Greater White-fronted Goose a surprise visitor at Elizabethton pond

Following up on a report of a Greater White-fronted Goose in Elizabethton, I visited the Great Lakes pond on the campus of Northeast State Community College. I found the goose on Saturday, Dec. 13, among a flock of about 250 Canada Geese.

Photo by Bryan Stevens A Greater White-fronted Goose grazes in the company of Canada Geese at an Elizabethton pond.

Photo by Bryan Stevens
A Greater White-fronted Goose grazes in the company of Canada Geese at an Elizabethton pond.

The Greater White-fronted Goose is considerably smaller than a Canada Goose. The bird is named for the distinctive white band found at the base of bill. This white band also helps distinguish this goose from similar domestic geese. The sexes are similar in appearance, but females are usually smaller than males. The head, neck and upper back of white-fronted geese are grayish-brown. The lower back and rump are dark brown, and the tail is dark brown and edged with white. The chest and breast are grayish with dark brown to black blotches and bars on the breast, giving this goose the nickname “specklebelly.” The bill is pinkish and the legs and feet are orange.

Early American naturalist John James Audubon painted this pair of Greater White-fronted Geese.

Early American naturalist John James Audubon painted this pair of Greater White-fronted Geese.

The Greater White-fronted Goose breeds in both North America and Europe and Asia, and birds spend the winter throughout the United States and even Japan. Most nesting in North America takes place on the North Slope of Alaska and across the western and central Canadian Arctic. Wintering habitats include coastal marshes, wet fields and and freshwater wetlands.

The large pond on the NSCC campus has attracted other visits from Greater White-fronted Geese in recent years. The pond has also attracted Ross’ Goose, Snow Goose and a variety of waterfowl.

Photo by Bryan Stevens The Greater White-fronted Goose is much smaller than the typical Canada Goose.

Photo by Bryan Stevens
The Greater White-fronted Goose is much smaller than the typical Canada Goose.

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I received a fun email from Judy and Bill Beckman recently.

“Today we were blessed with a wonderful sighting of a flock of some 20-plus bluebirds, mostly males, with a few cedar waxwings in the mix, swooping through our yard and feeding on the winterberries and whatever else they could find.,” they wrote. “What a beautiful Christmas gift.”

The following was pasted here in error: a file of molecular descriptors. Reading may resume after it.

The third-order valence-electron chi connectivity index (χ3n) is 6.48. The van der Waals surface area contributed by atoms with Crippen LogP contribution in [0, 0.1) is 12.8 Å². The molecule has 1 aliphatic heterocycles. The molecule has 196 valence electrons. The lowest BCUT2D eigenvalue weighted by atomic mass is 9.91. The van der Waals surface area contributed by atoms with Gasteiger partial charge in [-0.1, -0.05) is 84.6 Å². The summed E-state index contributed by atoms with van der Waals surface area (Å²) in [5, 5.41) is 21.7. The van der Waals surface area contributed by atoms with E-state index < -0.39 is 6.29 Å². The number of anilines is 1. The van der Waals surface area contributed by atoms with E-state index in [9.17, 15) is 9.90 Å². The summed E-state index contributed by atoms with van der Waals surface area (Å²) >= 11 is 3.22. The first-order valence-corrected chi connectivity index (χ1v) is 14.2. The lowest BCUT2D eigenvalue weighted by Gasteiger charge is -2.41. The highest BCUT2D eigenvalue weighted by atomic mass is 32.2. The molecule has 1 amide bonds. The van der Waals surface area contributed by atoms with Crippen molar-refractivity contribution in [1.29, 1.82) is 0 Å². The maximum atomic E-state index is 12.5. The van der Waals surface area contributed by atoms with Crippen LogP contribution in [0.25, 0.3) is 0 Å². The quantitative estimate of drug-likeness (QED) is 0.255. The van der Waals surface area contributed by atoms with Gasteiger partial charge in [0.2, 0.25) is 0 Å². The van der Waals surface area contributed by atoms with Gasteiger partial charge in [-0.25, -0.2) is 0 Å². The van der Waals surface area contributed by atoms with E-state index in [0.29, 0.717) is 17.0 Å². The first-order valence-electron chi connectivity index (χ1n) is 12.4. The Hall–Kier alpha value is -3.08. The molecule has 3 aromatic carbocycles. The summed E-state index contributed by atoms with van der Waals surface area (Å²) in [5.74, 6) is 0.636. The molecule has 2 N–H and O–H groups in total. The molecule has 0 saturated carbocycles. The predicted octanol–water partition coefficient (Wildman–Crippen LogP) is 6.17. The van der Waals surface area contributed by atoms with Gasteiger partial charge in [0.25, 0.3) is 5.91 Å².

Photo by Bryan Stevens Eastern Bluebirds are year-round residents in Northeast Tennessee.

Photo by Bryan Stevens
Eastern Bluebirds are year-round residents in Northeast Tennessee.

I always love hearing from the Beckmans, who reside on Spivey Mountain in Unicoi County. They’re always seeing interesting birds.

I haven’t seen many bluebirds or waxwings so far this winter, but I will be taking part in the annual Christmas Bird Count conducted by the Lee and Lois Herndon Chapter of Tennessee Ornithological Society. Perhaps I will see some of those birds during the count.

•••••

Matt Cahill posted on bristol-birds about some birding he recently enjoyed in Unicoi County. Bristol-birds is a list-serve that allows birders to share bird sightings with others on the network.

Ring-necked

Photo by Bryan Stevens                                                    A Ring-necked Duck swims on a pond in Erwin.

While at Erwin Fishery Park on Dec. 7, he saw a Ring-necked Duck, four Killdeer and a single Red-breasted Nuthatch. In addition, he found a large flock of about 70 Pine Siskins in the park.

The pond at Erwin Fishery Park is a good place to look for visiting waterfowl. So far this winter, I’ve observed Bufflehead, American Wigeon, Wood Duck, Hooded Merganser, American Black Duck and Gadwall at this pond.

•••••••

I’ve also been seeing Pine Siskins, Purple Finches, House Finches and American Goldfinches at my feeders at home. I’ve also seen White-breasted Nuthatches, but I haven’t seen any Red-breasted Nuthatches so far this winter.

Photo by Jean Potter A Pine Siskin visits a feeder.

Photo by Jean Potter
A Pine Siskin visits a feeder.

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Friend Stevens on Facebook at https://www.facebook.com/ahoodedwarbler. He is always posting about local birds, wildlife, flowers, insects and much more. If you have a question, wish to make a comment or share a sighting, email ahoodedwarbler@aol.com.

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